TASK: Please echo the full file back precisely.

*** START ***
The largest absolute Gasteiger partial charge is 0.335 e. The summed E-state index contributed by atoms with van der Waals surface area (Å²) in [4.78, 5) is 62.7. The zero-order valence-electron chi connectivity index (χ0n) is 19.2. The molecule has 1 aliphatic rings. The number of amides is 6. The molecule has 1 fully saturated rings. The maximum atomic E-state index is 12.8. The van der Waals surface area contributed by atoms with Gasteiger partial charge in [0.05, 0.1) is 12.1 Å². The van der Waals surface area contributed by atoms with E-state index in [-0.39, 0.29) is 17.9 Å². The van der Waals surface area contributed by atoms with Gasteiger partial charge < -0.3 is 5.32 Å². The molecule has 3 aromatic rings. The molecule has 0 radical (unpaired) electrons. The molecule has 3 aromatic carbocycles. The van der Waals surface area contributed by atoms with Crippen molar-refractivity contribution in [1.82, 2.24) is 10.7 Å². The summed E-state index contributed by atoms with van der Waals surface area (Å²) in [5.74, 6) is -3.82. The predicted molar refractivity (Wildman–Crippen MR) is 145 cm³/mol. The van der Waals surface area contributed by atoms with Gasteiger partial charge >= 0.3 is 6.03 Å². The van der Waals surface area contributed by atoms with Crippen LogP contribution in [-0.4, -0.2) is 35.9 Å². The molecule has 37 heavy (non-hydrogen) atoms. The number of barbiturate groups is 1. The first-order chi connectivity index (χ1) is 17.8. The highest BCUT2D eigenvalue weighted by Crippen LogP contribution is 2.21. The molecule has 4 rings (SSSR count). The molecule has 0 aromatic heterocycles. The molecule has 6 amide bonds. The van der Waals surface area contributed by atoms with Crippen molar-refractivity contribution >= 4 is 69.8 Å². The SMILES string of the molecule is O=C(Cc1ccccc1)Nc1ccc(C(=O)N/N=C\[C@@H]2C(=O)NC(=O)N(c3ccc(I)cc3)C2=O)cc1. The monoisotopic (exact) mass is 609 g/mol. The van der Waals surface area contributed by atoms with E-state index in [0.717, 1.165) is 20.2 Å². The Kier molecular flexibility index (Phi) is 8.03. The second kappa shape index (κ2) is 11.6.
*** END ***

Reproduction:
The largest absolute Gasteiger partial charge is 0.335 e. The summed E-state index contributed by atoms with van der Waals surface area (Å²) in [4.78, 5) is 62.7. The zero-order valence-electron chi connectivity index (χ0n) is 19.2. The molecule has 1 aliphatic rings. The number of amides is 6. The molecule has 1 fully saturated rings. The maximum atomic E-state index is 12.8. The van der Waals surface area contributed by atoms with Gasteiger partial charge in [0.05, 0.1) is 12.1 Å². The van der Waals surface area contributed by atoms with E-state index in [-0.39, 0.29) is 17.9 Å². The van der Waals surface area contributed by atoms with Gasteiger partial charge < -0.3 is 5.32 Å². The molecule has 3 aromatic rings. The molecule has 0 radical (unpaired) electrons. The molecule has 3 aromatic carbocycles. The van der Waals surface area contributed by atoms with Crippen molar-refractivity contribution in [1.82, 2.24) is 10.7 Å². The summed E-state index contributed by atoms with van der Waals surface area (Å²) in [5.74, 6) is -3.82. The predicted molar refractivity (Wildman–Crippen MR) is 145 cm³/mol. The van der Waals surface area contributed by atoms with Gasteiger partial charge >= 0.3 is 6.03 Å². The van der Waals surface area contributed by atoms with Crippen LogP contribution in [-0.4, -0.2) is 35.9 Å². The molecule has 37 heavy (non-hydrogen) atoms. The number of barbiturate groups is 1. The first-order chi connectivity index (χ1) is 17.8. The highest BCUT2D eigenvalue weighted by Crippen LogP contribution is 2.21. The molecule has 4 rings (SSSR count). The molecule has 0 aromatic heterocycles. The molecule has 6 amide bonds. The van der Waals surface area contributed by atoms with Crippen molar-refractivity contribution >= 4 is 69.8 Å². The SMILES string of the molecule is O=C(Cc1ccccc1)Nc1ccc(C(=O)N/N=C\[C@@H]2C(=O)NC(=O)N(c3ccc(I)cc3)C2=O)cc1. The monoisotopic (exact) mass is 609 g/mol. The van der Waals surface area contributed by atoms with E-state index in [0.717, 1.165) is 20.2 Å². The Kier molecular flexibility index (Phi) is 8.03. The second kappa shape index (κ2) is 11.6.